State of emer­gency de­clared in Char­lotte after protests

Chronicle (Zimbabwe) - - Worldwide -

RACIAL ten­sions in the United States have reached boil­ing point after protests in Char­lotte against po­lice killings of black men turned in­creas­ingly vi­o­lent, forc­ing the North Carolina gov­er­nor to de­clare a state of emer­gency in the city.

The protests be­gan on Tues­day after a po­lice of­fi­cer killed Keith La­mont Scott, a 43-year-old black man.

His death fol­lowed an­other po­lice killing of a black man in Tulsa on Fri­day, Ter­ence Crutcher. Protests are also on­go­ing in the Ok­la­homa city. The protests in Char­lotte late on Wed­nes­day saw one per­son crit­i­cally in­jured after be­ing shot. Po­lice said that vic­tim, who they did not iden­tify, was shot by a civil­ian.

Au­thor­i­ties have been at­tempt­ing to quell pub­lic anger after Scott’s death, with po­lice in riot gear fir­ing tear gas at pro­test­ers and ar­rest­ing those they ac­cuse of vi­o­lence.

Mark Thomp­son, a ra­dio host of Make it Plain, a show fo­cus­ing on hu­man rights, told Al Jazeera: “This is tragic. It’s a very sad night for the peo­ple of Char­lotte. As Dr [Martin Luther] King said, so-called riots are the lan­guage of the un­heard. It’s an ex­ten­sion and di­rect re­sult of the mod­ern-day lynch­ing of Keith La­mont Scott.”

With of­fi­cials re­fus­ing to re­lease any video of Scott, anger built as two very dif­fer­ent ver­sions emerged.

Po­lice say Scott dis­re­garded re­peated de­mands to drop his gun, while neigh­bour­hood res­i­dents say he was hold­ing a book, not a weapon, as he waited for his son to get off the school bus.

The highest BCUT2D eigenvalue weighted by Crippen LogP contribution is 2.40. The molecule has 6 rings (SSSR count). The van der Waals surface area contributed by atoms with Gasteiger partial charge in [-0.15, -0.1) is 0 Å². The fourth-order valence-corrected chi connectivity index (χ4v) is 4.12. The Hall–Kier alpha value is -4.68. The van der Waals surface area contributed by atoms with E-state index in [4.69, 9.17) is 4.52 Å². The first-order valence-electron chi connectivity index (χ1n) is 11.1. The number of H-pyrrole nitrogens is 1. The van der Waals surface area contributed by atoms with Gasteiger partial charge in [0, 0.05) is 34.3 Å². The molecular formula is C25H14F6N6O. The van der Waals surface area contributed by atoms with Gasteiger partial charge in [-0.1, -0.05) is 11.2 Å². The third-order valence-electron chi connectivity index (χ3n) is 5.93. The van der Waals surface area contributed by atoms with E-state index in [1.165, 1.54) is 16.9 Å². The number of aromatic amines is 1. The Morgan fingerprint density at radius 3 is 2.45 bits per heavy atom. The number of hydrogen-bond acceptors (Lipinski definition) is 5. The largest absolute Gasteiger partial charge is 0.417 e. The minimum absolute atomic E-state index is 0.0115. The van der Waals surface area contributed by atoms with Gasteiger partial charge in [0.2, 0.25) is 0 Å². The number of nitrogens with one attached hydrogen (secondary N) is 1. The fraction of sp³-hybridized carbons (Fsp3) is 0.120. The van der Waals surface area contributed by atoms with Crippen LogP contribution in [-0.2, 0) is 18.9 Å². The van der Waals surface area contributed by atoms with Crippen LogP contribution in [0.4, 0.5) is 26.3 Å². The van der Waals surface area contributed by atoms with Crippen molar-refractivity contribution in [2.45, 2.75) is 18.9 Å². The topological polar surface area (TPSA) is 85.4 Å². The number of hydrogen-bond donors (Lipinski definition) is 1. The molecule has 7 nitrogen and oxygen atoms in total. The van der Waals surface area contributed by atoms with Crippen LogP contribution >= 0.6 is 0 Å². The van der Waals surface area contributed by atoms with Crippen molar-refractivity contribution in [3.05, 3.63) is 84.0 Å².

“You have to won­der what is the real ri­ot­ing go­ing on?” Thomp­son said.

“Is this a good old-fash­ioned po­lice riot, with all the vi­o­lence be­ing car­ried out against African Amer­i­cans? We [African Amer­i­cans] have to pon­der every day whether we are go­ing to make it home safely or whether we are go­ing to be vic­tims of the po­lice.”

While a po­lice video of the fa­tal shoot­ing of Scott has not been re­leased, a video show­ing the mo­ment Crutcher died in the Tulsa shoot­ing was made avail­able for pub­lic view­ing.

“We know [from that video] with­out a doubt Ter­ence Crutcher had his hands in the air,” said Thomp­son.

The protests in Char­lotte in­cluded shut­ting down the eight-lane In­ter­state 85 and burn­ing the con­tents of a trac­tor-trailer.

Along with the man crit­i­cally in­jured, paramedics said two other peo­ple and six po­lice of­fi­cers suf­fered mi­nor in­juries.

Alan Fisher, re­port­ing from Char­lotte, said: “They [pro­test­ers] want to make the point that what hap­pened [Tues­day’s po­lice shoot­ing] is un­ac­cept­able.”

North Carolina Gov­er­nor Pat McCrory an­nounced late on Wed­nes­day that he was ac­cept­ing a re­quest from Char­lotte’s po­lice chief, declar­ing a state of emer­gency and call­ing in the Na­tional Guard and state troop­ers to help re­store or­der and pro­tect down­town.

Pro­test­ers have been chant­ing “Black lives mat­ter” and “Hands up; don’t shoot”.

But some clashes be­tween pro­test­ers and po­lice saw of­fi­cers fire flash grenades and marchers throw fire­works in re­turn.

Video of a sol­i­dar­ity protest in New York showed pro­test­ers chant­ing slo­gans and car­ry­ing plac­ards read­ing: “Black lives mat­ter” and “Stop the war on black Amer­ica”. — Al Jazeera —

A woman dis­plays her hands dur­ing a rally/ prayer vigil at Mar­shall Park in Char­lotte, North Carolina. AP

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